Santa Maria Novella (with Madama Butterfly) - 8th Sept 2015

In Via Veneto in Lucca there is a very small shop, one of the very exclusive Santa Maria Novella shops – among other cities world-wide they can be found in London at Piccadilly Arcade and Walton Street, Kensington, Paris of course, Cologne and also New York and Hollywood. I had the good fortune to go with friends Mattia and Michelle to the perfumery in Florence known as the Officina Profumo – Farmaceutica di Santa Maria Novella thought to be the world’s oldest pharmacy. First founded in 1221 in Florence by the Dominican Friars who started making herbal remedies and potions to use in the monastery. Their reputation became world renowned and the pharmacy, sponsored by the Grand Duke of Tuscany and supported by Catherine de Medici, opened to the public in 1612. Meeting up with a Brazilian tenor Max Jota and a Japanese soprano, we were given a pre-arranged guided tour by Marketing Director Gianluca of the sale rooms, the old manufacturing rooms and private rooms that included views of the inner courtyard of the old monastery.

It was in and around the 16th century that the perfume was first produced with alcohol rather than olive oil which meant it benefitted from drying on the skin instead of leaving the skin oily.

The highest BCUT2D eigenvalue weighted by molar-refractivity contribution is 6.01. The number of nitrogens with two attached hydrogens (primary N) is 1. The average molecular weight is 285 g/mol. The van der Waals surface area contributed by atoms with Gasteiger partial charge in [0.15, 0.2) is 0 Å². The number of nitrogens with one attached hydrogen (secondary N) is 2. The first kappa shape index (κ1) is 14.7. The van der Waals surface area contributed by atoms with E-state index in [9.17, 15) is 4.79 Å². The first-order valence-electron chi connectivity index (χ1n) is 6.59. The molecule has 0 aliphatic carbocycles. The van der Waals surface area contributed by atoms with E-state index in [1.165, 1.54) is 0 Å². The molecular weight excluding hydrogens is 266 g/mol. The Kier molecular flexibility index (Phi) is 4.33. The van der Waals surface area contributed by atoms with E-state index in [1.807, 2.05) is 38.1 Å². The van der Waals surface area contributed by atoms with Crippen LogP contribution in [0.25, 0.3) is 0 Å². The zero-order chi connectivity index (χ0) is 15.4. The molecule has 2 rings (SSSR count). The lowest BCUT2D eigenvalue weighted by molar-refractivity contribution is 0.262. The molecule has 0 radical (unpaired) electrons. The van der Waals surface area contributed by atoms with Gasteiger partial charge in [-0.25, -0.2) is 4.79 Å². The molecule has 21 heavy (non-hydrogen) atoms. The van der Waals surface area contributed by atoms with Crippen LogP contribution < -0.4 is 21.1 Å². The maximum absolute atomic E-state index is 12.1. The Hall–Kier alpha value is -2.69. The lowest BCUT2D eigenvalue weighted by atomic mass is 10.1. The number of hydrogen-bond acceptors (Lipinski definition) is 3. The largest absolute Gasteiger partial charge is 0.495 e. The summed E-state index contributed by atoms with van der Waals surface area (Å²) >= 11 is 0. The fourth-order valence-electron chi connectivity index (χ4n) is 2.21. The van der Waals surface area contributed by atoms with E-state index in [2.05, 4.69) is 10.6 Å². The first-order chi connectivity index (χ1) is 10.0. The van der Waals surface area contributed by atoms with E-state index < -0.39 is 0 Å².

To the amazement of customers in the busy sale rooms, and with the permission and encouragement of Gianluca, my friends, old and new sang several arias from Puccini’s Madama Butterfly to great applause. The impromptu singing was just a taster for the opera that we were going to see that night but I had no idea that I had just met the star performer herself soprano Yasko Sato.

A brief glance at Yasko’s website (details below) reveals her talent,

‘After graduating and obtaining a doctorate with highest honors at the Tokyo National University of Fine Arts and Music, Yasko Sato completed her training in Italy with Raina Kabaivanska…She thereafter explored the scope of the role of Cio-Cio San in Madama Butterfly, publishing a work in Japan entitled “Madama Butterfly: evolution of a woman”, which investigates the ultimate intentions of the composer through the analysis of the evolution of the character among the various revisions of the work.’

After watching the Madama Butterfly at the new opera theatre in Florence my day got even better when we were invited to meet the whole cast back-stage and chat about the performance which was the last of this particular run. Considering they had all just finished a full opera the singers and actors were delightful even sharing chocolates, cake and prosecco. We left the theatre by strolling across the stage and out the back stage exit. After arriving back in Lucca in just under one hour, I walked back home with Puccini’s arias still ringing in my head and reflecting on a very magical day in Florence, not forgetting carrying the beautiful gift of expensive perfume and soap courtesy of Gianluca and Santa Maria Novella.